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Title: Wisdom, ageing and counselling psychology : a preliminary investigation of wisdom
Author: Erskine, James Anthony Keith
Awarding Body: University of Wales
Current Institution: Regent's University London
Date of Award: 2013
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Seventy-one participants wrote down their wisest general and practical life advice. These transcripts were then rated for wisdom by twenty independent raters, and analysed using thematic content analysis. Participants also completed questionnaire measures of wisdom (3-Dimensional Wisdom Scale, 3DWS, Ardelt 2003) mental and physical health in order to examine convergent and divergent validity for this new method of eliciting wisdom. Participants were chosen to test whether their age or background would affect wisdom. Specifically 59 participants had no psychological background in training (degrees/courses) or occupation (worked in non-psychological professions). Of these non-psychologists, 20 were young (18-30) 18 were middle aged (31-64) and 21 were older adults (over 65). The remaining 12 participants were counselling psychologists in training with at least 5 years psychology teaching and 100 clinical practice hours. Results indicated this method of eliciting wisdom correlated positively and significantly with Ardelts (2003) 3DWS. Our younger sample was significantly less wise than our middle aged, older or counselling psychologists. The counselling psychologists were significantly wiser than the young and middle aged samples, and showed a trend towards being wiser than older adults (p=.09). Qualitative analysis indicated the main general wisdom themes were persistence in the face oflifes' obstacles, do unto others as you would have done to you, look after your health, and be independent. Younger and older adults saw persistence in the face of difficulty as most important. For middle aged concerns about money predominated. For counselling psychologists the most important concerned being independent. The main themes from practical wisdom were: looking after money, the value of education, being independent, and working hard. For young the most important was gaining education and avoiding danger. For middle aged the most important was looking after your health. For older adults it was education. For counselling psychologists it was being independent.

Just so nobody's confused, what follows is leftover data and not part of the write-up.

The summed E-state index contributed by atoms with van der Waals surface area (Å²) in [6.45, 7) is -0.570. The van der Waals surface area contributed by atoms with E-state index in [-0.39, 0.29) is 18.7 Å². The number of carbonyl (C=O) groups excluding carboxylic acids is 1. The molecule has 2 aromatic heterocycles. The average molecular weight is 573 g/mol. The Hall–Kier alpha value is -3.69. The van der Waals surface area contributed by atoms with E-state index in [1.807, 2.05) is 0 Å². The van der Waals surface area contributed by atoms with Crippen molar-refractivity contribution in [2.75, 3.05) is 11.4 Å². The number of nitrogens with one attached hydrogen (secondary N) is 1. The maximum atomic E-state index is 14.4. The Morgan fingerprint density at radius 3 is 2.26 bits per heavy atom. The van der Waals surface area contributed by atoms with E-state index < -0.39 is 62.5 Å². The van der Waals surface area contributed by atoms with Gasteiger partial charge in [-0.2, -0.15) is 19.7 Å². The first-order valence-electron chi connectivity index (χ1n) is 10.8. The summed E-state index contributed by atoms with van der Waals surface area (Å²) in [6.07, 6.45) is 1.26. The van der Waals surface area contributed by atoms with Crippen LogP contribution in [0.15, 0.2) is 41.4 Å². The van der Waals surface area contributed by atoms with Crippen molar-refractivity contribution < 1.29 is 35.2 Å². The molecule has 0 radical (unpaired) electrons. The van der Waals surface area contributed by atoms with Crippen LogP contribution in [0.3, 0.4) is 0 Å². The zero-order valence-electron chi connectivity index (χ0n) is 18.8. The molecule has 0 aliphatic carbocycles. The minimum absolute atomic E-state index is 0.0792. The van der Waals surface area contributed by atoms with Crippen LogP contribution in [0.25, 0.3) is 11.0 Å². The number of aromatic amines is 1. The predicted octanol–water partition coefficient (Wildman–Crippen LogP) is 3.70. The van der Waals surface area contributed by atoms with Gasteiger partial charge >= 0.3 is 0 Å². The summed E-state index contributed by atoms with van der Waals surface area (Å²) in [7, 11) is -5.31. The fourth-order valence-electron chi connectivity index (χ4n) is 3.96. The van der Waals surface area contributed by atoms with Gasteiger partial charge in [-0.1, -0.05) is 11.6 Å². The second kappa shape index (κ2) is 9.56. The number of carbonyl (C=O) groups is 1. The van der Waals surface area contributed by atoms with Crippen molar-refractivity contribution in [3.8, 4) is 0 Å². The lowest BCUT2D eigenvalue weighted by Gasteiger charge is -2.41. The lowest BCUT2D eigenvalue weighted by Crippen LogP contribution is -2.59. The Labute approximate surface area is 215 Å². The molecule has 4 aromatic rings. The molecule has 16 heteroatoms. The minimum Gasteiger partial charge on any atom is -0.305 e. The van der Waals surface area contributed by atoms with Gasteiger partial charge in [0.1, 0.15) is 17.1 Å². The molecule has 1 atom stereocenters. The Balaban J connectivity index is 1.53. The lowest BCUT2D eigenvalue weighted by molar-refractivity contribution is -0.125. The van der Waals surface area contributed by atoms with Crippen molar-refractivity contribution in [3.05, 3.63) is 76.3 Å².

Supervisor: Adams, Martin Sponsor: Not available
Qualification Name: Thesis (Ph.D.) Qualification Level: Doctoral
EThOS ID:  DOI: Not available